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3 Classic Movies Your Kids Shouldn't See

Photograph by Photofest

Over the winter break, I spent a lot of time with my husband and kids relaxing and enjoying time off from work and school. A favorite activity for us is movie time, and, this year, I wanted to introduce some of my old childhood favorites to my kids. After all, today's movies can be so violent and inappropriate, you know?. I really wanted to show them what movies used to be all about.

So I fired up "Annie."

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My son asked to watch the original. (He had seen part of it in school before break. Why? I'll never really know ...). I have such fond memories of that movie. I watched it on auto-repeat when I was little and even saw it performed on stage about a million times. I was even in it for my camp play.

So, imagine my surprise when we started watching the original, and I realized how horribly racist and awful it is, depicting child abuse in various forms. The kicker? The movie's worst character—Mrs. Hannigan, she's more awful than you even remember—never gets her comeuppance in the end.

WHY DID MY PARENTS ALLOW ME TO WATCH THIS MOVIE?!

Ahem.

Modern mom question: could I let my kid watch this movie? Was I up for all the discussion we'd have to have afterwards?

Not exactly what I want to teach my kid.

The answer was yes. Like me, you could let your kid watch the movie, but then, yeah, you will totally have a lot to discuss afterwards. Things like, "What's an orphan? Can anyone just take an orphan out of an orphanage? Why is Mrs. Hannigan so mean? Why doesn't Mrs. Hannigan get in trouble? Why is her brother so evil? Is your brother that evil? What's up with Punjab? What's up with Asp?" The list goes on. Consider this your warning.

Another movie I watched on auto-repeat so much as a kid (and that I'm pretty sure could recite in it's entirety—but I won't— is "Grease." I read about plans for a live action re-make of it on Fox, and I was excited to stay up late with my kids to watch.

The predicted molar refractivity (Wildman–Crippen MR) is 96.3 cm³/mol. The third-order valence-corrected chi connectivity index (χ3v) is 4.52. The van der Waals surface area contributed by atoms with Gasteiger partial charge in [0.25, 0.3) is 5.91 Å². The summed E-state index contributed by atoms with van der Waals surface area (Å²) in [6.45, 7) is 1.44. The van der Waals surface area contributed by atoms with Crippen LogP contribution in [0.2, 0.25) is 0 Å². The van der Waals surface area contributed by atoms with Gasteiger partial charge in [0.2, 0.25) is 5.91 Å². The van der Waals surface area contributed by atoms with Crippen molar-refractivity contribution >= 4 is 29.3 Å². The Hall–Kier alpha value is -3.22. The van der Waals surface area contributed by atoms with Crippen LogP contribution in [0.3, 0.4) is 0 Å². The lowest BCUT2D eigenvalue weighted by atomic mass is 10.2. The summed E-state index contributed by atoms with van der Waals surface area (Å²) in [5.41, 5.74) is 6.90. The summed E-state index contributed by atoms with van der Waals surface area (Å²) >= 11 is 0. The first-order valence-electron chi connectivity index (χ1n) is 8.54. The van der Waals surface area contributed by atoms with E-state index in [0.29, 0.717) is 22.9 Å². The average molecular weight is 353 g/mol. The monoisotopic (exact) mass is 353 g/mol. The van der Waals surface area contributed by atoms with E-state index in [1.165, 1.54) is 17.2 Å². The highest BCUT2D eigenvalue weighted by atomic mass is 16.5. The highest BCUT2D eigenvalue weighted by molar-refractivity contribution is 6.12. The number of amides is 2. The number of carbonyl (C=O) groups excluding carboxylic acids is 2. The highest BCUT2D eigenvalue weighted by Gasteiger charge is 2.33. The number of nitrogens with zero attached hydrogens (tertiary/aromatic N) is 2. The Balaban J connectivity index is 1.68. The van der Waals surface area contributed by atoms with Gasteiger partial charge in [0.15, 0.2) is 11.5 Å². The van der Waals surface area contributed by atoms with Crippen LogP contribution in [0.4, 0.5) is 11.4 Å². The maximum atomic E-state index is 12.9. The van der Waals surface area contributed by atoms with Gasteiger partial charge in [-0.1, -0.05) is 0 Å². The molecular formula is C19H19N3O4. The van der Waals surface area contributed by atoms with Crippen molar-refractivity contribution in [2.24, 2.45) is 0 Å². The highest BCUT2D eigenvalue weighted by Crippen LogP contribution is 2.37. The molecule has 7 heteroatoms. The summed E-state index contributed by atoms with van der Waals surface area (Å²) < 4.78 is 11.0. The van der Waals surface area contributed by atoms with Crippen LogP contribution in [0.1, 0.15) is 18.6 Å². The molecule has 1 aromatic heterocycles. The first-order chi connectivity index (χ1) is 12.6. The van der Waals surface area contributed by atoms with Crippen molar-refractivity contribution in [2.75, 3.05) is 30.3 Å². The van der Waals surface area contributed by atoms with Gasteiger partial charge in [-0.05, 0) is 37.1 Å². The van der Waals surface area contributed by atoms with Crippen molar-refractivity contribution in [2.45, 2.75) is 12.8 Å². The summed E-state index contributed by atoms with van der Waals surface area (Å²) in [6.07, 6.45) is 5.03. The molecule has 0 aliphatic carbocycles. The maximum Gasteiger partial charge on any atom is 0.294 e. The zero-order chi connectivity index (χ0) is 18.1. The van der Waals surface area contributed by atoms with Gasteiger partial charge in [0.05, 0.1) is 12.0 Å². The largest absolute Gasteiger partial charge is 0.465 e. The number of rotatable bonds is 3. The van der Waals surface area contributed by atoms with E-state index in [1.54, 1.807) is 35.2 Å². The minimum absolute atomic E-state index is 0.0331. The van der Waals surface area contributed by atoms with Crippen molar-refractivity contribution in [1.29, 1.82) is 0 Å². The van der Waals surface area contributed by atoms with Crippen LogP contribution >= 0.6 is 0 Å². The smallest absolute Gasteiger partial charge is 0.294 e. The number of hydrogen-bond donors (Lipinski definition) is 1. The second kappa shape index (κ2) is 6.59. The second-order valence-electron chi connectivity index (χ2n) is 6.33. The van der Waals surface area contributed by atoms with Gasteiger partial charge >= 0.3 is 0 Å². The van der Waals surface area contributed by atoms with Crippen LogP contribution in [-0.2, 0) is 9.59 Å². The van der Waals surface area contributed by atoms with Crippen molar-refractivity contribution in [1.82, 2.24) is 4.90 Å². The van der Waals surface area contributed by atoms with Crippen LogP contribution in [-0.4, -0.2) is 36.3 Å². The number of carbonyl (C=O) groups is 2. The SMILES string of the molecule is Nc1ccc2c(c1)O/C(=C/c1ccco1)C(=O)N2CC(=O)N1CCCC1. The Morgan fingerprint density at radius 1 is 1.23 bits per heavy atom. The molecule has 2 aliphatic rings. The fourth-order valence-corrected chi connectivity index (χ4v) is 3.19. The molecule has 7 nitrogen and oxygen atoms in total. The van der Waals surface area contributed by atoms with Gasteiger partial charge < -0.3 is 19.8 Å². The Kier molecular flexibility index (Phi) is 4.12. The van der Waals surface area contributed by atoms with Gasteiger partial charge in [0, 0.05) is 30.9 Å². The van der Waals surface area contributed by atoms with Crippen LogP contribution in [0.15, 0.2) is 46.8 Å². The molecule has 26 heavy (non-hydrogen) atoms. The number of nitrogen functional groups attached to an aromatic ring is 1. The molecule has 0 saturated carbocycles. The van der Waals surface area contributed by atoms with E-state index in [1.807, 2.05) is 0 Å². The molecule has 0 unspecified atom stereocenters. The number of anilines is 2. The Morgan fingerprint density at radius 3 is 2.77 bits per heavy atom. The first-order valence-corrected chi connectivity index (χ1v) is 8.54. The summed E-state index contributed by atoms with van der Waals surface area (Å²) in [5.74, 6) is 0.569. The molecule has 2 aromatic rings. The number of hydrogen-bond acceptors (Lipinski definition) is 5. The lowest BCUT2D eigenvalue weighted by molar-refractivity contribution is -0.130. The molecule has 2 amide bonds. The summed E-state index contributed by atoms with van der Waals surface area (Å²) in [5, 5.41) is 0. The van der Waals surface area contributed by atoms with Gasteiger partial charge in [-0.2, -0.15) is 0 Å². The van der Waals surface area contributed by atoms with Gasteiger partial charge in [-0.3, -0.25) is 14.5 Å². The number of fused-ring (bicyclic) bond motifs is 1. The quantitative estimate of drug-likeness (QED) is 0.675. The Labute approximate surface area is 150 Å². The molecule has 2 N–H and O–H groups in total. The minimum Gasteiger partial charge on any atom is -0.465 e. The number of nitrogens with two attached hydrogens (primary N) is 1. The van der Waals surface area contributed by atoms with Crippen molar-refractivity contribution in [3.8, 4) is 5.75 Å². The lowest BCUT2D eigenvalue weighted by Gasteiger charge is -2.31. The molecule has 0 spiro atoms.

But then my husband reminded me that the entire movie is about sex. Like, the entire thing. It's all the characters think about, it's all the characters talk about, and it's all the characters sing about.

Rizzo thinks she's pregnant, Danny's pressuring Sandy to sleep with him. Don't even get me started to the lyrics to "Greased Lightning."

What's more, the end message seems to be one that we modern parents universally reject: Change yourself completely for the person you love.

Not exactly what I want to teach my kid.

Sure, "Grease" isn't technically a kid movie, but it's one that I watched as a kid and that I know a lot of kids watch now and, basically, I'm like "What could we be thinking?!"

Of all the things I want to teach my kids about love and relationships, the most important one is that if you fall in love with someone, it should be precisely because they can speak ...

That's your second heads up. You're welcome.

And speaking of changing yourself for someone you love, I was pretty horrified on the re-watch of "The Little Mermaid."

Let me get this straight: Ariel can become human and try to win the man of her dreams, but the deal is that she must sacrifice her voice. Um, her voice? As in: she can't speak?

How is she supposed to make Prince Eric fall in love with her if she can't talk to him? Why are we telling this to children? Acting it out. Selling toys so we never forget? Of all the things I want to teach my kids about love and relationships, the most important one is that if you fall in love with someone, it should be precisely because they can speak, because of what they think and how they express themselves.

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Luckily, my kids got so scared by Ursella that they were distracted by the central message of this movie.

Me, though? I'm pretty much scarred for life.

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